Earlier this year, a brief but unexpected protest movement took hold in the Republic of the Congo against President Denis Sassou Nguesso's attempt to run for a third term in office by holding a constitutional referendum to lift both term and age limits. The protests took on the slogan and the hashtag sassoufit, a play on a French phrase that means "enough."
The spontaneous demonstrations on the streets of Brazzaville likely came as a surprise to the 72-year-old leader, who has ruled the country for all but four years since 1979. The protests turned deadly in October when security forces allegedly fired on the crowds. According to the government, four people were killed. The opposition claims 17 died. Dozens more were arrested and detained, and the government barricaded multiple opposition leaders inside a residence — keeping them on house arrest ahead of the vote.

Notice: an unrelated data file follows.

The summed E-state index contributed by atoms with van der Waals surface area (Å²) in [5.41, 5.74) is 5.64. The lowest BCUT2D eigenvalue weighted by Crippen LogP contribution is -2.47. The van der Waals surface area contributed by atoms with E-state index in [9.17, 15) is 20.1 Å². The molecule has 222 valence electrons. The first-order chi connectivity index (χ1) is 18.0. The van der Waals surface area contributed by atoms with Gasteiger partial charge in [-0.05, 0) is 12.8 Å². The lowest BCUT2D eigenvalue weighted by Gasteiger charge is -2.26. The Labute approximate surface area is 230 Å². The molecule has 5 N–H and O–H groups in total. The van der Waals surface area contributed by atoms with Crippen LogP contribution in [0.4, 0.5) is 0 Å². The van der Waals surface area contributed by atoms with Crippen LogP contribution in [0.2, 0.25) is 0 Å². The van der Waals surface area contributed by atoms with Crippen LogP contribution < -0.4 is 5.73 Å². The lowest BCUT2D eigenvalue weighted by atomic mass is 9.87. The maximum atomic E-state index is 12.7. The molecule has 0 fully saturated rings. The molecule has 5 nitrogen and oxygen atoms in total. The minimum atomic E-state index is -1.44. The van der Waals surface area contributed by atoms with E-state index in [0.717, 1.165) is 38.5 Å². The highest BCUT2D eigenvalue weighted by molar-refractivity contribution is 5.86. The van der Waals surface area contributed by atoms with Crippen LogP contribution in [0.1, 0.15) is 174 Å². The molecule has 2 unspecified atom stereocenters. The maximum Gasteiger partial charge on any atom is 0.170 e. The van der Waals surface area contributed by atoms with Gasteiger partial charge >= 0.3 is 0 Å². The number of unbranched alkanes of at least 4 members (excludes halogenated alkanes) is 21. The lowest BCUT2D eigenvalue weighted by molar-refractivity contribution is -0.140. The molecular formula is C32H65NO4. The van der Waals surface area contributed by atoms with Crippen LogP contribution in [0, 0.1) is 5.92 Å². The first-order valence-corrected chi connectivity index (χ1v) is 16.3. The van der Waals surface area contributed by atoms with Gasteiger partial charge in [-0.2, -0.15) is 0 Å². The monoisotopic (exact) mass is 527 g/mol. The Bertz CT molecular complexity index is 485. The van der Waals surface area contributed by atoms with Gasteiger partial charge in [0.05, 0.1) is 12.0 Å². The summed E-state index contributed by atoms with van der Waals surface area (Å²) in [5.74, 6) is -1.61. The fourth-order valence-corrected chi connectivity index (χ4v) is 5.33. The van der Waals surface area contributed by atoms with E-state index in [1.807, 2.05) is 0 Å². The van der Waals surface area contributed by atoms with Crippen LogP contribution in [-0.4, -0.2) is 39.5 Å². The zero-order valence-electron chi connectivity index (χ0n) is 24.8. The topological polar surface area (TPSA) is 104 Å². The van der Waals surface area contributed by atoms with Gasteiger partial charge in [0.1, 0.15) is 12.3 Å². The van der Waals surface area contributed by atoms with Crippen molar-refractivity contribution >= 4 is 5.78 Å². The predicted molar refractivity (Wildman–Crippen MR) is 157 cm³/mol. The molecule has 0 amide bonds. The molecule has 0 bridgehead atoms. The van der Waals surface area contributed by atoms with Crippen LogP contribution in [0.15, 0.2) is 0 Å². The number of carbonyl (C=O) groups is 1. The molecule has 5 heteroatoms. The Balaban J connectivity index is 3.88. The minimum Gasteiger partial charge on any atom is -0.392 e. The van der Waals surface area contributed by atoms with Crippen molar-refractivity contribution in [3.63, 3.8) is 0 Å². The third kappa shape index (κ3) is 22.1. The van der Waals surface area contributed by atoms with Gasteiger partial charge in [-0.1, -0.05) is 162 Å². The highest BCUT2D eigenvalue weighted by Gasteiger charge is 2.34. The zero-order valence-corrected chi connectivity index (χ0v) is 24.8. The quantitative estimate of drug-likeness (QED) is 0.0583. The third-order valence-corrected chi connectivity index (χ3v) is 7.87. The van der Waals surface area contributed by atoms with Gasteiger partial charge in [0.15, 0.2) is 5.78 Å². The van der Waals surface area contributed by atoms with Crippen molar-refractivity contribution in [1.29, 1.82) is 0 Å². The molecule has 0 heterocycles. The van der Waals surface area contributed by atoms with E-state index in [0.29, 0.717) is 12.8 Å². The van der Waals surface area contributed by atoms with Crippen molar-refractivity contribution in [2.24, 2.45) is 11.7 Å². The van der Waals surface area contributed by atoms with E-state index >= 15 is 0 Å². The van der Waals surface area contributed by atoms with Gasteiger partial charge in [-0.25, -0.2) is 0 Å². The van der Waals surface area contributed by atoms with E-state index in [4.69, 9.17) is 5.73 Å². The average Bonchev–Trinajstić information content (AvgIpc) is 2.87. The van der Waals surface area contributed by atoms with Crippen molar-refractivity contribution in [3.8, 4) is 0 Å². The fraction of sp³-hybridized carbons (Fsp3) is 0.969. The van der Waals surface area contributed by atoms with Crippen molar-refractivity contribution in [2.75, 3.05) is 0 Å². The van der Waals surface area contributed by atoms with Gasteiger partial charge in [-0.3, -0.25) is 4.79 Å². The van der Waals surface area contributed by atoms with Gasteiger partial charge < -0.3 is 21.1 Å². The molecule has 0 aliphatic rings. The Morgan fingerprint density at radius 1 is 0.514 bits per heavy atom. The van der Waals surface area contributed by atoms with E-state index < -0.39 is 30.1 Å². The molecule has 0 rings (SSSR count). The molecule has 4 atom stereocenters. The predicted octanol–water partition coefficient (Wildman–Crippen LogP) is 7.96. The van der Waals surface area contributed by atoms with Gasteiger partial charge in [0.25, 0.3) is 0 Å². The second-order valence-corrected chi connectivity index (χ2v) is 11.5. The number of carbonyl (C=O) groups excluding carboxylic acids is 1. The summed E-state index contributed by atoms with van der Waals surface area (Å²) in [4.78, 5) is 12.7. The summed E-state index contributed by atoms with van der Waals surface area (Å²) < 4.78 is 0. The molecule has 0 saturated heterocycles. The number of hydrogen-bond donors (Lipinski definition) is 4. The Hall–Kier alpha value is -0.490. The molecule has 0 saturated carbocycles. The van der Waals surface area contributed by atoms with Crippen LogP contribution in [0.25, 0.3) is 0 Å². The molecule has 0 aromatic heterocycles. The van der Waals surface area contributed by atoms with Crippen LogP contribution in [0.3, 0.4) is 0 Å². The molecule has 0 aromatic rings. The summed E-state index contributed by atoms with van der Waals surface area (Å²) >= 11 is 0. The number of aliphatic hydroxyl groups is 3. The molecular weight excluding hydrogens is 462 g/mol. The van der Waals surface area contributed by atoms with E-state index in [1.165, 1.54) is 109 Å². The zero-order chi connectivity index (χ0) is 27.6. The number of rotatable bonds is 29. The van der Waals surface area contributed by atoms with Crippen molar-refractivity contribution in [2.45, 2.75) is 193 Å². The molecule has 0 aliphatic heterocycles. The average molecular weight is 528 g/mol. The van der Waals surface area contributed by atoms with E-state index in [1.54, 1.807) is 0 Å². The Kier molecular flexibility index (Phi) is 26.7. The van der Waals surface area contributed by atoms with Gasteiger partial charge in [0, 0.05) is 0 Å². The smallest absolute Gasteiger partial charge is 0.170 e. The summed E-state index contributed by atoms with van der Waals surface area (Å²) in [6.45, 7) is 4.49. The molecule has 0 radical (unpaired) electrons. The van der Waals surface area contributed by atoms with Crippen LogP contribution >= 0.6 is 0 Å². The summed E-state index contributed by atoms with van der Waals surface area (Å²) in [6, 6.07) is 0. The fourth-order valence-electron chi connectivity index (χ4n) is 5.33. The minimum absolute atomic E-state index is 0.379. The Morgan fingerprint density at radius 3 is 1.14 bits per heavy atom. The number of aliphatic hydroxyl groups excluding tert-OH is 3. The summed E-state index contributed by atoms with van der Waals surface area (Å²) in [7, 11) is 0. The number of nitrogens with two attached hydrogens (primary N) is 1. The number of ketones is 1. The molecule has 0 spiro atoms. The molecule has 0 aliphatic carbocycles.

Activists and politicians alike said this was the first significant protest movement in the Republic of the Congo since the country's civil war ended in 1997, allowing Sassou Nguesso a second stint in power. He was first elected in 1979, but voted out in 1992. As the demonstrations peaked ahead of the referendum on October 25, Didier Mahouele, a coordinator for the opposition party UPADS, attributed the protests to growing anger among a youth population that was willing to speak up against the status quo.
"The real issue since 1997 is that people have been afraid to speak up because they are afraid of weapons," Mahouele said, referring to the human rights abuses, disappearances, and harsh crackdowns on dissent that the Sassou Nguesso regime has been accused of committing over the years. "Now we have a new generation, one that doesn't accept the situation."